Jeremiah 41:1-18. Ishmael murders Gedaliah and others, then flees to the Ammonites. Johanan pursues him, recovers the captives, and purposes to flee to Egypt for fear of the Chaldeans.
seventh month — the second month after the burning of the city (Jeremiah 52:12, Jeremiah 52:13).
and the princes — not the nominative. And the princes came, for the “princes” are not mentioned either in Jeremiah 41:2 or in 2 Kings 25:25: but, “Ishmael being of the seed royal and of the princes of the king” [Maurer]. But the ten men were the “princes of the king”; thus Maurer‘s objection has no weight: so English Version.
eat bread together — Ishmael murdered Gedaliah, by whom he was hospitably received, in violation of the sacred right of hospitality (Psalm 41:9).
slew him whom the king of Babylon had made governor — This assigns a reason for their slaying him, as well as showing the magnitude of their crime (Daniel 2:21; Romans 13:1).
slew all the Jews — namely, the attendants and ministers of Gedaliah; or, the military alone, about his person; translate, “even (not ‹and,‘ as English Version) the men of war.” The main portion of the people with Gedaliah, including Jeremiah, Ishmael carried away captive (Jeremiah 41:10, Jeremiah 41:16).
no man knew it — that is, outside Mizpah. Before tidings of the murder had gone abroad.
beards shaven, etc. — indicating their deep sorrow at the destruction of the temple and city.
cut themselves — a heathen custom, forbidden (Leviticus 19:27, Leviticus 19:28; Deuteronomy 14:1). These men were mostly from Samaria, where the ten tribes, previous to their deportation, had fallen into heathen practices.
offerings — unbloody. They do not bring sacrificial victims, but “incense,” etc., to testify their piety.
house of Lord — that is, the place where the house of the Lord had stood (2 Kings 25:9). The place in which a temple had stood, even when it had been destroyed, was held sacred [Papinian]. Those “from Shiloh” would naturally seek the house of the Lord, since it was at Shiloh it originally was set up (Joshua 18:1).
weeping — pretending to weep, as they did, for the ruin of the temple.
Come to Gedaliah — as if he was one of Gedaliah‘s retinue.
the pit — the pit or cistern made by Asa to guard against a want of water when Baasha was about to besiege the city (Jeremiah 41:9; 1 Kings 15:22). The trench or fosse round the city [Grotius]. Ishmael‘s motive for the murder seems to have been a suspicion that they were coming to live under Gedaliah.
treasures — It was customary to hide grain in cavities underground in troubled times. “We have treasures,” which we will give, if our lives be spared.
slew not — (Proverbs 13:8). Ishmael‘s avarice and needs overcame his cruelty.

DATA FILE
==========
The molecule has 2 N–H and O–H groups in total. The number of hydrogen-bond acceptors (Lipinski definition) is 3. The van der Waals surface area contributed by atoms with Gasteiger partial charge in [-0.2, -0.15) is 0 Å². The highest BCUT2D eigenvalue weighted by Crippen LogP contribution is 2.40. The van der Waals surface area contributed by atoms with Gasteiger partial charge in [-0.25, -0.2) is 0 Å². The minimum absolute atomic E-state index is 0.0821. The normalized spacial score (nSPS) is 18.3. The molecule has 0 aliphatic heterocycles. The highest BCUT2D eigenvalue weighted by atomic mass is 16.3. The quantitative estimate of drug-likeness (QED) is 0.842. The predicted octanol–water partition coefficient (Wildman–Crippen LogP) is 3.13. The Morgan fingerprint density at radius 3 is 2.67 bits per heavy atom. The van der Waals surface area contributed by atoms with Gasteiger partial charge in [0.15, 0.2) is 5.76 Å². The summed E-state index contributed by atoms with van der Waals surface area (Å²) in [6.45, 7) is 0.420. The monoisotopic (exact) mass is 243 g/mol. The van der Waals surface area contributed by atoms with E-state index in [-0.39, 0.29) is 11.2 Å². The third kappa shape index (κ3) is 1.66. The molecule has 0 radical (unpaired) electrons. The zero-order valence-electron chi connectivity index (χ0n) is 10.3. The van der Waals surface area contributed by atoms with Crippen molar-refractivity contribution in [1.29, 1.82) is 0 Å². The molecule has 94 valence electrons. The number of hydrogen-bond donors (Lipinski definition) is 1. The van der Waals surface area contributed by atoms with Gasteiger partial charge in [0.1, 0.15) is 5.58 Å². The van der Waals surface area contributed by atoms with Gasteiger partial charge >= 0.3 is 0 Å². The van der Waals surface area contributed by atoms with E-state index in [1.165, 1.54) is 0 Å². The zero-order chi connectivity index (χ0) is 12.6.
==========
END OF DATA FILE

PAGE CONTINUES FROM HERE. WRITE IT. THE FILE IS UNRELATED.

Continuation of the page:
because of Gedaliah — rather, “near Gedaliah,” namely, those intercepted by Ishmael on their way from Samaria to Jerusalem and killed at Mizpah, where Gedaliah had lived. So 2 Chronicles 17:15, “next”; Nehemiah 3:2, Margin, literally, as here, “at his hand.” “In the reign of Gedaliah” [Calvin]. However, English Version gives a good sense: Ishmael‘s reason for killing them was because of his supposing them to be connected with Gedaliah.
the king‘s daughters — (Jeremiah 43:6). Zedekiah‘s. Ishmael must have got additional followers (whom the hope of gain attracted), besides those who originally set out with him (Jeremiah 41:1), so as to have been able to carry off all the residue of the people. He probably meant to sell them as slaves to the Ammonites (see on Jeremiah 40:14).
Johanan — the friend of Gedaliah who had warned him of Ishmael‘s treachery, but in vain (Jeremiah 40:8, Jeremiah 40:13).
in Gibeon — on the road from Mizpah to Ammon: one of the sacerdotal cities of Benjamin, four miles northwest of Jerusalem, now Eljib.
glad — at the prospect of having a deliverer from their captivity.
cast about — came round.
men of war — “The men of war,” stated in Jeremiah 41:3 to have been slain by Ishmael, must refer to the military about Gedaliah‘s person; “the men of war” here to those not so.
eunuchs — The kings of Judah had adopted the bad practice of having harems and eunuchs from the surrounding heathen kingdoms.
dwelt — for a time, until they were ready for their journey to Egypt (Jeremiah 42:1-22).
habitation to Chimham — his “caravanserai” close by Beth-lehem. David, in reward for Barzillai‘s loyalty, took Chimham his son under his patronage, and made over to him his own patrimony in the land of Beth-lehem. It was thence called the habitation of Chimham (Geruth-Chimham), though it reverted to David‘s heirs in the year of jubilee. “Caravanserais” (a compound Persian word, meaning “the house of a company of travelers”) differ from our inns, in that there is no host to supply food, but each traveler must carry with him his own.
afraid — lest the Chaldeans should suspect all the Jews of being implicated in Ishmael‘s treason, as though the Jews sought to have a prince of the house of David (Jeremiah 41:1). Their better way towards gaining God‘s favor would have been to have laid the blame on the real culprit, and to have cleared themselves. A tortuous policy is the parent of fear. Righteousness inspires with boldness (Psalm 53:5; Proverbs 28:1).
These files are a derivative of an electronic edition prepared from text scanned by Woodside Bible Fellowship.
This expanded edition of the Jameison-Faussett-Brown Commentary is in the public domain and may be freely used and distributed.
Jamieson, Robert, D.D.; Fausset, A. R.; Brown, David. "Commentary on Jeremiah 41". "Commentary Critical and Explanatory on the Whole Bible". https://www.studylight.org/
the Second Week after Epiphany